|Cited Patent||Filing date||Publication date||Applicant||Title|
|US3915922 *||Mar 20, 1973||Oct 28, 1975||Kanegafuchi Chemical Ind||Polyvinyl chloride composition|
|1||*||Sterman et al., The Effect of Silane Coupling Agents in Improving the Properties of Filled or Reinforced Thermoplastics, Society of Plastics Engineers, Inc., Mar. 1965, 21st Annual Tech. Conf.|
|Citing Patent||Filing date||Publication date||Applicant||Title|
|US4451601 *||Feb 9, 1983||May 29, 1984||Phillips Petroleum Company||Glass-filled polyarylene sulfide compositions containing organosilanes|
|US4524169 *||Feb 13, 1984||Jun 18, 1985||Degussa Aktiengesellschaft||Elastic molding material, method of producing and shaping and use thereof|
|US4751121 *||May 28, 1986||Jun 14, 1988||Huels Troisdorf Aktiengesellschaft||Multi-ply self-adhesive and deep-drawable protective sheet, especially for automotive vehicles|
|US4795769 *||Jul 21, 1987||Jan 3, 1989||Siemens Aktiengesellschaft||Electric insulation with a silicic acid additive made by a melt process|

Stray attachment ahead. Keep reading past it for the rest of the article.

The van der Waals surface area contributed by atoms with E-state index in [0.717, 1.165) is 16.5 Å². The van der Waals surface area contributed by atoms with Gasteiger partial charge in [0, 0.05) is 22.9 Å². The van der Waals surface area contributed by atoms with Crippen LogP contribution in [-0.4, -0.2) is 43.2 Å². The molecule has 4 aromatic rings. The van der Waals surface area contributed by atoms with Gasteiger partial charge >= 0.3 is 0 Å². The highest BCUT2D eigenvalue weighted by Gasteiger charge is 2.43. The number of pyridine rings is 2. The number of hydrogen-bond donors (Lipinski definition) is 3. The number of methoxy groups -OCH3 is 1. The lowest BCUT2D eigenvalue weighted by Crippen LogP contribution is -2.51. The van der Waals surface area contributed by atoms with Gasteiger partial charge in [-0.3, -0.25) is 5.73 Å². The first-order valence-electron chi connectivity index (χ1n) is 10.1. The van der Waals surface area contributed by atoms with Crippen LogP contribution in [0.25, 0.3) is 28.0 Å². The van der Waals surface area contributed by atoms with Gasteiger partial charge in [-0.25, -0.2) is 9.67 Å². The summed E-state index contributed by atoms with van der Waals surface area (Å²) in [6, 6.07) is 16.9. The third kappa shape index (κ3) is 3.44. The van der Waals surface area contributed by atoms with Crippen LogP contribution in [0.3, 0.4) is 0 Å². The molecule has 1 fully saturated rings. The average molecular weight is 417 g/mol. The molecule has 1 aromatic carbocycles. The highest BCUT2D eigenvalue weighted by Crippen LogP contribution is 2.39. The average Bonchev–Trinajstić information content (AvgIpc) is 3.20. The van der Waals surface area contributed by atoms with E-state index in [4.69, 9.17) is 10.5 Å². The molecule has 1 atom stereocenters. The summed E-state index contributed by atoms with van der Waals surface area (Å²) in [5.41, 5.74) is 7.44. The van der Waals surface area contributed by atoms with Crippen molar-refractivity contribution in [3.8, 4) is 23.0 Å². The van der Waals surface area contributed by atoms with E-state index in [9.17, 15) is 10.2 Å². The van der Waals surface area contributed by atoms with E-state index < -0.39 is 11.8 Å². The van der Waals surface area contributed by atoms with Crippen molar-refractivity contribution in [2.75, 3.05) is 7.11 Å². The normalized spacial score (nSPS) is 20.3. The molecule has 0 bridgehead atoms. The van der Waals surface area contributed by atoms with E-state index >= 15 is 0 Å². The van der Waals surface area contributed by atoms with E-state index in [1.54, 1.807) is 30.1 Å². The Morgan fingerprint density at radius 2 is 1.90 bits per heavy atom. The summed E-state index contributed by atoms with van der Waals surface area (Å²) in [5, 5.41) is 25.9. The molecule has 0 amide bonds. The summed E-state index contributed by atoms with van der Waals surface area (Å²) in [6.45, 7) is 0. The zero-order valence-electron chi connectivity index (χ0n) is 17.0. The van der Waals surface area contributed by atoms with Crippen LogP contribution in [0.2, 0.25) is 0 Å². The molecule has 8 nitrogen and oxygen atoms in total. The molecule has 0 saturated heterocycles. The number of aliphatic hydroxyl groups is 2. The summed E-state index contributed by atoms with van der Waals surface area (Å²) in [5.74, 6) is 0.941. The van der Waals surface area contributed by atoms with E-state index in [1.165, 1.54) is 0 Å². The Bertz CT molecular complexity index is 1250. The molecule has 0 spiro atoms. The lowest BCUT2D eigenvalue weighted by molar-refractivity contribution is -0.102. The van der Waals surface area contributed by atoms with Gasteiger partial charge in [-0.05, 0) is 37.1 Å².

|US6312639||Oct 26, 2000||Nov 6, 2001||Cylatec, Inc.||Processing aid for thermoplastic resin compositions|
|US6846533||Jul 22, 2002||Jan 25, 2005||Pactiv Corporation||Sheets made of filled polymer compositions|
|US6893694||May 8, 2001||May 17, 2005||Pactiv Corporation||Containers and sheets made of filled polymer compositions|
|US20030015824 *||Aug 26, 2002||Jan 23, 2003||Forbes Alan H.||Injection-molded, mineral-filled articles and processes for making the same|
|International Classification||C08K5/5425, C08K5/54, C08L27/06, C08K5/00, C08L27/00, C08L1/00|
|Feb 1, 1996||AS||Assignment|
Owner name: HULS TROISDORF AKTIENGESELLSCHAFT, GERMANY
Free format text: CHANGE OF NAME;ASSIGNOR:DYNAMIT NOBEL AKTIENGESELLSCHAFT;REEL/FRAME:007786/0938
Effective date: 19880106
|Feb 2, 1996||AS||Assignment|
Owner name: HT TROPLAST AG, GERMANY
Free format text: ASSIGNMENT OF ASSIGNORS INTEREST;ASSIGNOR:HULS TROISDORF AKTIENGESELLSCHAFT;REEL/FRAME:007795/0111
Effective date: 19951127